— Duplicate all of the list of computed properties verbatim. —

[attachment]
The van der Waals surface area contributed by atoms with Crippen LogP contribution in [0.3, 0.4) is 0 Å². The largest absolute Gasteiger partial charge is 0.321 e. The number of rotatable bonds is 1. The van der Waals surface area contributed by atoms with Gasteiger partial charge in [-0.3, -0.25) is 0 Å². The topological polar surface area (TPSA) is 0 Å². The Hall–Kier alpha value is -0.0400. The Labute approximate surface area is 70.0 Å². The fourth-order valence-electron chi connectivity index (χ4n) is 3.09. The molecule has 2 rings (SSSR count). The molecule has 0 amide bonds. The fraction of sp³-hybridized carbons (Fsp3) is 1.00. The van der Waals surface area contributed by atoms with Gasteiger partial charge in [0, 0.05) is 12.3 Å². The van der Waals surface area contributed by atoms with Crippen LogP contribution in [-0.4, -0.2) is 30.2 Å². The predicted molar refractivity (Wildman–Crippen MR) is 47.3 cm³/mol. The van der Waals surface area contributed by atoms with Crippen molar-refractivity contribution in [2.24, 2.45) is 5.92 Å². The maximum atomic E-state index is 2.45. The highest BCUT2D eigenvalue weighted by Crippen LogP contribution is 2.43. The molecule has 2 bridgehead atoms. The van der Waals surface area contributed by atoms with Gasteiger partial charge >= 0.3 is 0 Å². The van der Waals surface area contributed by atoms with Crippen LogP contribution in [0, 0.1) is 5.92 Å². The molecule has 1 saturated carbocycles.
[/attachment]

The van der Waals surface area contributed by atoms with Crippen LogP contribution in [0.3, 0.4) is 0 Å². The largest absolute Gasteiger partial charge is 0.321 e. The number of rotatable bonds is 1. The van der Waals surface area contributed by atoms with Gasteiger partial charge in [-0.3, -0.25) is 0 Å². The topological polar surface area (TPSA) is 0 Å². The Hall–Kier alpha value is -0.0400. The Labute approximate surface area is 70.0 Å². The fourth-order valence-electron chi connectivity index (χ4n) is 3.09. The molecule has 2 rings (SSSR count). The molecule has 0 amide bonds. The fraction of sp³-hybridized carbons (Fsp3) is 1.00. The van der Waals surface area contributed by atoms with Gasteiger partial charge in [0, 0.05) is 12.3 Å². The van der Waals surface area contributed by atoms with Crippen LogP contribution in [-0.4, -0.2) is 30.2 Å². The predicted molar refractivity (Wildman–Crippen MR) is 47.3 cm³/mol. The van der Waals surface area contributed by atoms with Crippen molar-refractivity contribution in [2.24, 2.45) is 5.92 Å². The maximum atomic E-state index is 2.45. The highest BCUT2D eigenvalue weighted by Crippen LogP contribution is 2.43. The molecule has 2 bridgehead atoms. The van der Waals surface area contributed by atoms with Gasteiger partial charge >= 0.3 is 0 Å². The van der Waals surface area contributed by atoms with Crippen LogP contribution in [0, 0.1) is 5.92 Å². The molecule has 1 saturated carbocycles.